Natalie Afshari, MD, FACS
  • Stuart I. Brown MD Chair in Ophthalmology in Memory of Donald P. Shiley, Professor of Ophthalmology, Chief of Cornea and Refractive Surgery, and Vice Chair of Education, Shiley Eye Institute, University of California, San Diego
  • drafshari@ucsd.edu
  • Financial disclosure: None

The 90-Minute Cataract Evaluation

Dain Brooks, MD

Looking toward the future of cataract surgery, many ophthalmology clinics are shifting to a more efficient, premium patient experience. In a nutshell, we need to see more patients in less time and help them understand the benefits of advanced technology IOLs.

Our practice has one surgeon and two optometrists. We conduct an average of 20 cataract evaluations daily and perform approximately 70 surgeries a week; the majority of our patients choose an advanced technology lens. We’ve streamlined several processes to achieve these levels, and we are always pressing forward to improve the patient experience and our outcomes.

The biggest shift in our patient experience has been what we call the 90-minute cataract evaluation. This concept grew out of necessity; our clinic has grown rapidly and required structure. We came up with a system that allows us to work efficiently, maximize the quality of time we have with our patients, and decrease patients’ fatigue at the end of the evaluation. The 90-minute cataract evaluation has also helped us to increase patients’ interest in advanced technology IOLs.


Once we knew approximately how long an evaluation should take, we then determined how many patients we could reasonably see in a clinic block and how we needed to staff the clinic.

We divide our technician staff into two teams, which we call the diagnostic department and workup department. The diagnostic technicians are responsible for testing and calculations. Having the same staff members perform the same tests improves the accuracy and precision of our measurements because they know how to get the best scans quickly.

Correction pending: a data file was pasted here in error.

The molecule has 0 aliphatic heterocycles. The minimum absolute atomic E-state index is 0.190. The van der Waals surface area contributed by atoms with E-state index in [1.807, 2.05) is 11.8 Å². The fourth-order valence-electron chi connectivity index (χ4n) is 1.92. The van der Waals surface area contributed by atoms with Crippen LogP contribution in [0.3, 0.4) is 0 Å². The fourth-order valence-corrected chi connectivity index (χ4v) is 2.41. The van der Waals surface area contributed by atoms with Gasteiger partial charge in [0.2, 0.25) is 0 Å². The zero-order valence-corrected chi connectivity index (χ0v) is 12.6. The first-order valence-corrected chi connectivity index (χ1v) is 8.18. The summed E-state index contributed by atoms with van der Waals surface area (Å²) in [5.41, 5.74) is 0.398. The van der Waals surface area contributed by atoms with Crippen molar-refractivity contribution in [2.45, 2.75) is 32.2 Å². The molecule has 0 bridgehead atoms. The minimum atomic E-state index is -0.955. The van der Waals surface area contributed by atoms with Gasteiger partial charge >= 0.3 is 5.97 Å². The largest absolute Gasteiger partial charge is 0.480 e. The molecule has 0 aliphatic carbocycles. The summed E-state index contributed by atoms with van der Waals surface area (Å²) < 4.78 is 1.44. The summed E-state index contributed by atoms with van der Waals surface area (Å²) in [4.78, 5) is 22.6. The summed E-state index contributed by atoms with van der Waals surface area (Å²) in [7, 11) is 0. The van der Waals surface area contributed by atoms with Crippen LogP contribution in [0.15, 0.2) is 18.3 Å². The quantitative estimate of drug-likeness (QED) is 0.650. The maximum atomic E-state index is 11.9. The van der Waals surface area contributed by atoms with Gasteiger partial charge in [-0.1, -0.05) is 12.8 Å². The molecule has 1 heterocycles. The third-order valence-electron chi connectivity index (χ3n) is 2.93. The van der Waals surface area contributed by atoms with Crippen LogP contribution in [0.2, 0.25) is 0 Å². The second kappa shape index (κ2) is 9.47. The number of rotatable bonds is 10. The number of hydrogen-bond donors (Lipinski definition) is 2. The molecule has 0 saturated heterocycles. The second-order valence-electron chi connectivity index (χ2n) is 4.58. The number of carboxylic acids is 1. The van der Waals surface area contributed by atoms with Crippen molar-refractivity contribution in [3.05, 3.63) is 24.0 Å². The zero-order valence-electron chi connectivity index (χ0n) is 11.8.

We also limit the number of tests performed during the evaluation. We now perform only topography (OPD-3, Nidek) and OCT of the macula and retinal nerve fiber layer. These measurements help me determine how much astigmatism needs to be corrected, the size of the pupils as it relates to a pinhole effect or halo concerns, the health of the macula, and signs of underlying glaucoma. If glaucoma is a concern, I often plan a combined cataract/MIGS procedure. These tests also help me quickly and accurately determine the patient’s candidacy for advanced technology IOLs.


The other part of successfully implementing the 90-minute cataract evaluation is the discussion with patients. The more involved patients are in customizing the treatment plan, the more interested they become in advanced technology IOLs. Listening to their vision goals and making a strong lens recommendation based on their ocular health and lifestyle is crucial. We have found that we don’t need to spend more than 5 to 10 minutes with patients to understand how best to fix their problems.

Timing is everything in the 90-minute cataract evaluation. As I wrap up the discussion with patients, our scribe messages a counselor to join us in the examination room. The counselor listens to the last part of the conversation and moves the discussion in a natural way to their office for scheduling. This segue keeps me from running behind and allows patients to move along in the process. We have three counselors to ensure patients don’t have to wait to schedule surgery or discuss insurance questions.


Your patients value their time as much as they value yours. If patients spend 3 to 4 hours in your office for an evaluation, by the end, they are likely tired, hungry, and ready to leave. By taking steps to decrease the time it takes to complete the initial cataract surgery evaluations, patients will leave your office feeling energetic and excited about gaining the vision they have always wanted.

Dain Brooks, MD

Three Key Considerations for Optimizing Patient Care

Nicole R. Fram, MD

The cataract patient journey starts with the first impression. Patients feel a tremendous amount of anxiety about their vision as well as COVID-19, so how my staff and I alleviate those issues are paramount to the visual rehabilitation process.